From the Pastor
Pastor Mike Burns
903.567.2072 (Ext. 3002)
The Best Defense against an Offense
Psalm 119:165 in the KJV reads, "Great peace have they which love Thy law; and nothing shall offend them." Some modern translations will replace the last phrase with something akin to "nothing can make them stumble." Nothing can entice them to sin, nor can the sins of others cause them to fall.
Notice what this verse says. As a fruit, the love of God's instruction—paying attention to and keeping His law (His Word)—produces peace, which is a wonderful, strong sense of well-being, stability and confident assurance in what we already have. Thus, the enticement to go another way holds no attraction. Why exchange something we have proven to be eternally good for something else of very nebulous and doubtful short-term value (like an offense)?
The psalmist writes in Psalm 149,verse 49, "Remember the word to your servant, upon which You have caused me to hope." Why turn aside from a way that gives hope? "This is my comfort in my affliction, for Your word has given me life... I am a companion of all those who fear You, and of those who keep Your precepts" (verses 50, 63). Peace, hope, comfort in affliction, fellowship with wonderful, like-minded people also submitting to God and life all come as a result of loving God's law, His Word. In other verses he adds delight, understanding and wisdom on how to navigate through the minefields of offenses.
Herein lies the defense against offense. When we strive to lavish our affections upon God, we show it by submitting to Him. We show our affection by obeying Him, talking to Him and meditating on what He says to us through His Word. We will strive to discover ways of using His advice in our lives.
We will not do these things to "get" blessings from Him, even though blessings will come. We do them because we admire, respect and desire to honor Him (I John 4:19). We do this to improve the relationship so that we are closer to Him than ever before.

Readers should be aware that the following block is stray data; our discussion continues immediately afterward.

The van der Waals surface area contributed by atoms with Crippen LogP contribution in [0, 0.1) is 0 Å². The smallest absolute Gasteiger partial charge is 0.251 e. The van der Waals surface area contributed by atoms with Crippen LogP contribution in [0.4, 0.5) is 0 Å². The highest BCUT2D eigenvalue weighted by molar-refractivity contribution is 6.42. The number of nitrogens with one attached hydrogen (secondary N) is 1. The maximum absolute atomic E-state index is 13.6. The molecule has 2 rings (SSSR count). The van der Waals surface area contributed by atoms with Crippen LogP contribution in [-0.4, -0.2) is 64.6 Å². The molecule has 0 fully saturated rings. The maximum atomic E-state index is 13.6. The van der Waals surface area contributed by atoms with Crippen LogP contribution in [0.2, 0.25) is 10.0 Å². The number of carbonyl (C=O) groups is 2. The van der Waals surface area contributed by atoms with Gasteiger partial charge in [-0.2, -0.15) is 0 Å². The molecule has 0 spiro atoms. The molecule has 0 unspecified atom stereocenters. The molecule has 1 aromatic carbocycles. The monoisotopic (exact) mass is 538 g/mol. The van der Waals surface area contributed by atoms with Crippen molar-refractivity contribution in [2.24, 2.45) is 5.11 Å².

The best defense against offense is a healthy and growing relationship with God. We must nurture this relationship on a daily basis, and not allow it to degenerate through a lack of care. And then, when the pressure is on because offense has come, we can cry out in our anguish and desperation for help and receive the help we need (Hebrews 4:16).
A good relationship with God does not insure that offenses will always be easy to deal with. In fact, they may even get more difficult! More frequent opportunities both to offend and be offended may spring up. God rewards those who are growing with greater responsibility (Luke 12:48).
But know this: If we are devoting our lives to God, we will be able to meet offenses with the loving, confident, hopeful, peaceful, and yes, even the joyful attitude of the poet who wrote Psalm 119. When we have grown to this point, we will see our offenders through the eyes, as it were, of the One who so loved the world He gave His only begotten Son. And this is the first step in the right direction.
Published on Thursday, September 29, 2022 @ 2:42 PM CDT